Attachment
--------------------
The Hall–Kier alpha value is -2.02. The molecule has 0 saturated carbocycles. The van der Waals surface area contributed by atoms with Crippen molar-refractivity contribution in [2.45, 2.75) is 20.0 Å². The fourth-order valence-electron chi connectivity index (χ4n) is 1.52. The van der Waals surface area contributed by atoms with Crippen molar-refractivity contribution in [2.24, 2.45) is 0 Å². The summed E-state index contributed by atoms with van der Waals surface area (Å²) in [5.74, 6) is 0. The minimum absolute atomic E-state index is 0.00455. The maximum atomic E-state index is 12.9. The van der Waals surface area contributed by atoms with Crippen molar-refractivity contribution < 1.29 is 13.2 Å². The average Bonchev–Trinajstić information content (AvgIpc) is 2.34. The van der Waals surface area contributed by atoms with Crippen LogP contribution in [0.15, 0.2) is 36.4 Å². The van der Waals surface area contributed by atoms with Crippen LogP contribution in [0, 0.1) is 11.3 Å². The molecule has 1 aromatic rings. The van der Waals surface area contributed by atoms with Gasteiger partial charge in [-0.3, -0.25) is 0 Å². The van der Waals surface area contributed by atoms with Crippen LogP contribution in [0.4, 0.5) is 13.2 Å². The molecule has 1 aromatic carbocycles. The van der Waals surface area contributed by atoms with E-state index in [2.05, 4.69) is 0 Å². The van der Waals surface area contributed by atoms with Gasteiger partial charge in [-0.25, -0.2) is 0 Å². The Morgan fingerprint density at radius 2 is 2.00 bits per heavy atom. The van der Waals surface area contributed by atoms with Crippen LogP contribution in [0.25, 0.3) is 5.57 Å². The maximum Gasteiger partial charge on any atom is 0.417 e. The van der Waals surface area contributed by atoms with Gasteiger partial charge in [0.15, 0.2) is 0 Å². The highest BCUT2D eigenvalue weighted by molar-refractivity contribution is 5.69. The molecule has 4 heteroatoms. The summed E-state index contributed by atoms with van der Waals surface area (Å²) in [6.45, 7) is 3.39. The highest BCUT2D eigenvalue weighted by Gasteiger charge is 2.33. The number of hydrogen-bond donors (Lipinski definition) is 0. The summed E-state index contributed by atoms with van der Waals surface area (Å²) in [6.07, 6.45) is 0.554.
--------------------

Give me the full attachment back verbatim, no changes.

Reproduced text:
The Hall–Kier alpha value is -2.02. The molecule has 0 saturated carbocycles. The van der Waals surface area contributed by atoms with Crippen molar-refractivity contribution in [2.45, 2.75) is 20.0 Å². The fourth-order valence-electron chi connectivity index (χ4n) is 1.52. The van der Waals surface area contributed by atoms with Crippen molar-refractivity contribution in [2.24, 2.45) is 0 Å². The summed E-state index contributed by atoms with van der Waals surface area (Å²) in [5.74, 6) is 0. The minimum absolute atomic E-state index is 0.00455. The maximum atomic E-state index is 12.9. The van der Waals surface area contributed by atoms with Crippen molar-refractivity contribution < 1.29 is 13.2 Å². The average Bonchev–Trinajstić information content (AvgIpc) is 2.34. The van der Waals surface area contributed by atoms with Crippen LogP contribution in [0.15, 0.2) is 36.4 Å². The van der Waals surface area contributed by atoms with Crippen LogP contribution in [0, 0.1) is 11.3 Å². The molecule has 1 aromatic rings. The van der Waals surface area contributed by atoms with Gasteiger partial charge in [-0.3, -0.25) is 0 Å². The van der Waals surface area contributed by atoms with Crippen LogP contribution in [0.4, 0.5) is 13.2 Å². The molecule has 1 aromatic carbocycles. The van der Waals surface area contributed by atoms with E-state index in [2.05, 4.69) is 0 Å². The van der Waals surface area contributed by atoms with Gasteiger partial charge in [-0.25, -0.2) is 0 Å². The Morgan fingerprint density at radius 2 is 2.00 bits per heavy atom. The van der Waals surface area contributed by atoms with Crippen LogP contribution in [0.25, 0.3) is 5.57 Å². The maximum Gasteiger partial charge on any atom is 0.417 e. The van der Waals surface area contributed by atoms with Gasteiger partial charge in [0.15, 0.2) is 0 Å². The highest BCUT2D eigenvalue weighted by molar-refractivity contribution is 5.69. The molecule has 4 heteroatoms. The summed E-state index contributed by atoms with van der Waals surface area (Å²) in [6.45, 7) is 3.39. The highest BCUT2D eigenvalue weighted by Gasteiger charge is 2.33. The number of hydrogen-bond donors (Lipinski definition) is 0. The summed E-state index contributed by atoms with van der Waals surface area (Å²) in [6.07, 6.45) is 0.554.